This object is currently on display in room 212 as part of Botanical Lessons. There are 2 other images of this object. See our image rights statement.


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Model, Ricinus Communis

This is a Model. It is dated 1875–1898. Its medium is wood, papier-mâché, cardboard, plaster, reed pith, metal, string, feathers, gelatin, glass and bone glue beads, cloth, metallic thread, horsehair, hemp, silk threads, paint, and shellac varnish. It is a part of the department.

Ricinus communis, popularly known as castor bean or castor-oil plant, is indigenous to Eastern Africa. The plant’s oil has been applied to many pharmaceutical and industrial uses throughout history, from fueling lamps in ancient Egypt to lubricating airplanes’ rotary engines flown by the Allies during World War I.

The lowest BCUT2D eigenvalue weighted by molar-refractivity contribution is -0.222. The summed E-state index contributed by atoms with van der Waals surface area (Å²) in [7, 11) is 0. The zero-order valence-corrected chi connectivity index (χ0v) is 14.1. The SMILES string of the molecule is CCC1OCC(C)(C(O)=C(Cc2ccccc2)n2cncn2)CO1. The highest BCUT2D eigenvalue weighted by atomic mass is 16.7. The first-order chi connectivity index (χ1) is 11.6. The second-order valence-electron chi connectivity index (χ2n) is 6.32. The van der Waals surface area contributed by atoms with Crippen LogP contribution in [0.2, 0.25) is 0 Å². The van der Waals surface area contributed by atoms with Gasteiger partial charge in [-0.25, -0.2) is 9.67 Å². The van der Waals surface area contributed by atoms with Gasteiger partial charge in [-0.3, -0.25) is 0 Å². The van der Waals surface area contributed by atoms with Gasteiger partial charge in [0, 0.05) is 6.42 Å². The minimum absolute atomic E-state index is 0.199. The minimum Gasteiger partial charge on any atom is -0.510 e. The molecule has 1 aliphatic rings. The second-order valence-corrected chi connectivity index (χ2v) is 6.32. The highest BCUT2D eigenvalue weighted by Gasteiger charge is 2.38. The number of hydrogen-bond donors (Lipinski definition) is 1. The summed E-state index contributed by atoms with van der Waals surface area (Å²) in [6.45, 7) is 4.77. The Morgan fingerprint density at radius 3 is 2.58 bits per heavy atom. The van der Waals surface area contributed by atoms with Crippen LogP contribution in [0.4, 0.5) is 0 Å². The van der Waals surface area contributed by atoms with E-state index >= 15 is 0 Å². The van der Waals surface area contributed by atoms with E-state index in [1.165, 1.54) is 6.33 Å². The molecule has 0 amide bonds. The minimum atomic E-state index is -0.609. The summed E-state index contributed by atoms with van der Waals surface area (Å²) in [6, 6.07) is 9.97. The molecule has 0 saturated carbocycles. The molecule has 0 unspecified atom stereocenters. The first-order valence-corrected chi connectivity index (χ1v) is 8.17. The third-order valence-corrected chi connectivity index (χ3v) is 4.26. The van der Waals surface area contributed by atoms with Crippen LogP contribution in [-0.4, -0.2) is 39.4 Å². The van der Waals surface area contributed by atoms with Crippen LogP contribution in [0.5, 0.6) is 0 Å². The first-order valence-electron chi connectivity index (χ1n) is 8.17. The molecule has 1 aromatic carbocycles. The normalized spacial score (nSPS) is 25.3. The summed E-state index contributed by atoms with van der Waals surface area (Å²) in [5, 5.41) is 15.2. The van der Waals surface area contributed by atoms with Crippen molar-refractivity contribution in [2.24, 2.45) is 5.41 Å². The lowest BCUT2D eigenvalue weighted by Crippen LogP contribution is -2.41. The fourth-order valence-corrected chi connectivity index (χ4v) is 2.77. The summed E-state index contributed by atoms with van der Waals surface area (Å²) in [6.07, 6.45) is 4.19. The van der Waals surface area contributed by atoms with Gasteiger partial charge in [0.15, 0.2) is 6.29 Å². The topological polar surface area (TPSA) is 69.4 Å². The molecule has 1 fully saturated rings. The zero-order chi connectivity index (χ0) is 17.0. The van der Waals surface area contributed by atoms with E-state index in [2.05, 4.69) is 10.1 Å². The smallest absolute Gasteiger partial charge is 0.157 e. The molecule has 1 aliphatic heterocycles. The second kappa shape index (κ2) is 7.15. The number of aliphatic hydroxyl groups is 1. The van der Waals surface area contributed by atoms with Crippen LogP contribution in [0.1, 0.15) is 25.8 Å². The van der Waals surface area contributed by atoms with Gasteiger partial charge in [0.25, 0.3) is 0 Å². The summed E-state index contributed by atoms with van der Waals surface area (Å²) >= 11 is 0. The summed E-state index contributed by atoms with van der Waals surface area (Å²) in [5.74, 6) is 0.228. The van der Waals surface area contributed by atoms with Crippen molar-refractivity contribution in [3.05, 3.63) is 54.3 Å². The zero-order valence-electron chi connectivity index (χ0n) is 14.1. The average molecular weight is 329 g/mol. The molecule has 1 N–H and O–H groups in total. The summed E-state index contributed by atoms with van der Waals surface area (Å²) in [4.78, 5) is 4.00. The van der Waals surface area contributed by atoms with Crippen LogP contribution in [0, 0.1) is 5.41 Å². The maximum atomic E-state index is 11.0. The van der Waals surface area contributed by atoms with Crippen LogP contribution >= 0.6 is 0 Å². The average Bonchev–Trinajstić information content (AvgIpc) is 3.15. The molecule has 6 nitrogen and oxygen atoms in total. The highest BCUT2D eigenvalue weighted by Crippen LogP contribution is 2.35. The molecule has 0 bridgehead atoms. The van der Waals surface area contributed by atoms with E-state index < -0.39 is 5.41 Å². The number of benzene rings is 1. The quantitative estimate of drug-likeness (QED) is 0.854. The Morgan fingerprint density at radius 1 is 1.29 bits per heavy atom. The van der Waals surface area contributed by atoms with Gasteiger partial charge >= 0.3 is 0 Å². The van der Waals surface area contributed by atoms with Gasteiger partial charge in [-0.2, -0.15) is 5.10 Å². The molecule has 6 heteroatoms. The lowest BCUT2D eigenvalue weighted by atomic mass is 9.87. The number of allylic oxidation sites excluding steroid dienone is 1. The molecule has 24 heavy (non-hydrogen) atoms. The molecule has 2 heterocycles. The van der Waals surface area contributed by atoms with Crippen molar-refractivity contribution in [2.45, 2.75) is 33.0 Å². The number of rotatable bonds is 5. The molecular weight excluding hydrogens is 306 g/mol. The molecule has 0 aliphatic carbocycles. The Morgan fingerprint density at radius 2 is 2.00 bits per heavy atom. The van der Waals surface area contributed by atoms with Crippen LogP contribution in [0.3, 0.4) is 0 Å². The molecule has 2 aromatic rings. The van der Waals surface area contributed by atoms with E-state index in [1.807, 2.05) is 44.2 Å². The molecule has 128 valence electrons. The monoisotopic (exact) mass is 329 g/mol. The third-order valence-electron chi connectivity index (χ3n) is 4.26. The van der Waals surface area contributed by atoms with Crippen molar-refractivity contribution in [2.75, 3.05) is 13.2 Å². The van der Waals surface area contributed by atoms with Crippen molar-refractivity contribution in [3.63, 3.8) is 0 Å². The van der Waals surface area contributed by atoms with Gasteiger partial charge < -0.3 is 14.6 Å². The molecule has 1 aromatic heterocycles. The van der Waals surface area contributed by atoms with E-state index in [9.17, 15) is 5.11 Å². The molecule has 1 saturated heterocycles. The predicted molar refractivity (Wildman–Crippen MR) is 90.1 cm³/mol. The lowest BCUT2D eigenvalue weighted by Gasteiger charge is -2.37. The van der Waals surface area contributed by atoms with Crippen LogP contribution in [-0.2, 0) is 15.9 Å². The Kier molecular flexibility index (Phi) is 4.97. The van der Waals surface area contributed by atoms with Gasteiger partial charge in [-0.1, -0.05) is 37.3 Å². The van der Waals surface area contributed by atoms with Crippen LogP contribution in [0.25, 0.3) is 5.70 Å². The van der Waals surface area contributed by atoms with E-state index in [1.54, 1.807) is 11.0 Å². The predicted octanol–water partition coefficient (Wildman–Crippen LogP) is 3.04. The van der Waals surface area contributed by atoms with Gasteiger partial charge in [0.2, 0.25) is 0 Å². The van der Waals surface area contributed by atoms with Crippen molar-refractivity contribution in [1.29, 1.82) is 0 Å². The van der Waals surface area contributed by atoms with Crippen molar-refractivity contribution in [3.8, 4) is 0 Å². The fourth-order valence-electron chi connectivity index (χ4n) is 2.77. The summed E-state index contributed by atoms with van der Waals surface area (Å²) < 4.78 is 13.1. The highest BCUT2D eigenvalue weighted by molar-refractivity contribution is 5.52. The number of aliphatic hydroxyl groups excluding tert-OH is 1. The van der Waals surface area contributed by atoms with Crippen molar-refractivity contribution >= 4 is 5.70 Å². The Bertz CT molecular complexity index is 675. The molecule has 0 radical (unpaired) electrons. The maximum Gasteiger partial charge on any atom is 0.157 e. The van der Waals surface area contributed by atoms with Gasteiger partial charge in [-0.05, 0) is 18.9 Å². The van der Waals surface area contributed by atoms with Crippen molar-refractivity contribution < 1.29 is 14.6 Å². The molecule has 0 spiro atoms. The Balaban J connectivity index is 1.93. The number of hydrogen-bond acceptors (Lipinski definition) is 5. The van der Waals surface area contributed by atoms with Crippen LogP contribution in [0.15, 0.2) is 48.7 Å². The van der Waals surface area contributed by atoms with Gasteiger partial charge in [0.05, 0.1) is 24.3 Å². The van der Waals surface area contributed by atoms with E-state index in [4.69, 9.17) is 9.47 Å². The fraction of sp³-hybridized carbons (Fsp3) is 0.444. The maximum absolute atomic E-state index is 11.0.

It is credited Smithsonian’s National Museum of American History.

  • Textile, Eden
  • 83% polyester, 17% cotton.
  • Gift of Maharam.
  • 2018-25-2

Our curators have highlighted 1 object that are related to this one.

Its dimensions are

H x W x D: 52.1 × 26.7 × 26.7 cm (20 1/2 × 10 1/2 × 10 1/2 in.)

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If you would like to cite this object in a Wikipedia article please use the following template:

<ref name=CH>{{cite web |url= |title=Model, Ricinus Communis |author=Cooper Hewitt, Smithsonian Design Museum |accessdate=1 April 2023 |publisher=Smithsonian Institution}}</ref>